Deer Farming Bill Draws Foes

NASHVILLE, Tenn. (AP) — A state wildlife conservation group is opposing a bill that would allow commercial deer farming in Tennessee, saying that doing so could help spread chronic wasting disease.
A House subcommittee is set to discuss the bill on Tuesday. (Note: It’s HB1112, in House Conservation Sub.)
“You’ve got a pure pathway for bringing that disease into the state, and the result, if you bring it into the state, is devastating,” said Mike Butler, CEO of the Tennessee Wildlife Federation. The disease can spread rapidly and ultimately causes death once an animal is infected.
The bill would require state agriculture officials to license breeding operations to raise white-tail deer, primarily for hunting on private ranches, The Commercial Appeal reported.
More than 20 states allow the commercial raising of white-tailed deer. Mississippi lawmakers considered a similar proposal this year but put it off, the newspaper reported. Other managed herds are allowed in Tennessee, including elk.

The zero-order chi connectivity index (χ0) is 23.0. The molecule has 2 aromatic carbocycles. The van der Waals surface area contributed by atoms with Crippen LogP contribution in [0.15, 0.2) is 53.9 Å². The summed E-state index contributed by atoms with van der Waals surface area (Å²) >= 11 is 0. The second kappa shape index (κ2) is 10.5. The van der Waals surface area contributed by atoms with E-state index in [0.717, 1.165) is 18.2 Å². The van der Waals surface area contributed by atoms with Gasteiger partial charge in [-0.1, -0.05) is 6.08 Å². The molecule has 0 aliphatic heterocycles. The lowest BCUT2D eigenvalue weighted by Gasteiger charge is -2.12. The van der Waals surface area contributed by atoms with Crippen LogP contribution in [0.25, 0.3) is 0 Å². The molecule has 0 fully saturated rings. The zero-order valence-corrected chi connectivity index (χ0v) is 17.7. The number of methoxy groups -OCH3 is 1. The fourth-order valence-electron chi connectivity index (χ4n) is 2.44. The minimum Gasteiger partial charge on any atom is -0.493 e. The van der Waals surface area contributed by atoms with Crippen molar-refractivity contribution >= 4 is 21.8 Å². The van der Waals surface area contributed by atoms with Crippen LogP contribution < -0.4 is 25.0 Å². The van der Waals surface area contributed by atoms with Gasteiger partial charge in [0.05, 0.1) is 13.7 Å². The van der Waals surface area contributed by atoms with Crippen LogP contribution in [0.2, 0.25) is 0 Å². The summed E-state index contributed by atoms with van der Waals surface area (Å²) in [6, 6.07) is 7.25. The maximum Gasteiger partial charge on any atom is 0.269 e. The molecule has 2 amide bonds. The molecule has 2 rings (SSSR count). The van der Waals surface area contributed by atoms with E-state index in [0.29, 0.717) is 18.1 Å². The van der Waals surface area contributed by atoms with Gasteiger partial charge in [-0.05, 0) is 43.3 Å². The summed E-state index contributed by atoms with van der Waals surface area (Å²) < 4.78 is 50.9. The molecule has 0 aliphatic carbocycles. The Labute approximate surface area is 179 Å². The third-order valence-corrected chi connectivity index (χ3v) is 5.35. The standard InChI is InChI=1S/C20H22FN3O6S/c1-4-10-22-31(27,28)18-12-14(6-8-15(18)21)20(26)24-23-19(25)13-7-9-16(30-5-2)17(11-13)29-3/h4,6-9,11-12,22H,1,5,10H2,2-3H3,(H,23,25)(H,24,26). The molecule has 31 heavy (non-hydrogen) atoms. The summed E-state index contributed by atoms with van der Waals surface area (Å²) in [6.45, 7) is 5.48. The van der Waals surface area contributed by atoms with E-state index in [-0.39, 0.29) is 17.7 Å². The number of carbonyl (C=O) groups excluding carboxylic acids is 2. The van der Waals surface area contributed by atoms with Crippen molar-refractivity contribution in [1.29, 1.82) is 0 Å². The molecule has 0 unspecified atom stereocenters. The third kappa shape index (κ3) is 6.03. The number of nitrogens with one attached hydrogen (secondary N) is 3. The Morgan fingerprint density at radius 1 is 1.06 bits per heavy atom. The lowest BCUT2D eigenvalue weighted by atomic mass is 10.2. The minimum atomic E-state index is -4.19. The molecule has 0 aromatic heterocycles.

Proponents say the farms allow owners to use marginal land for a profitable purpose and expand hunting opportunities.
The federation’s Butler, though, said hunting deer raised on a farm isn’t sporting.
“That’s not hunting,” Butler said. “It’s shooting.”
Shawn Schafer, executive director of the North American Deer Farmers Association, counters the argument about diseases.
“We know the health status of all these animals,” Schafer said. “Nobody is asking to haphazardly bring more animals in from anywhere.”
He also said the average age of a farm-raised deer is five to eight years when they are hunted, while wild deer taken by hunters average about a year and a half.
“The big thing about our industry is, we don’t harvest immature animals,” Shafer said.
State Rep. Frank Nicely, R-Knoxville and the bill’s sponsor, did not return a call from The Associated Press seeking comment Monday morning.
The Tennessee Department of Agriculture has not taken a position on the bill, department spokesman Tom Womack said.
At the request of sponsors, the department has issued recommendations on how to test for and monitor disease in farmed deer.
Womack said if the protocols are adopted, they should ensure “reasonable protection of wildlife and livestock in Tennessee.”

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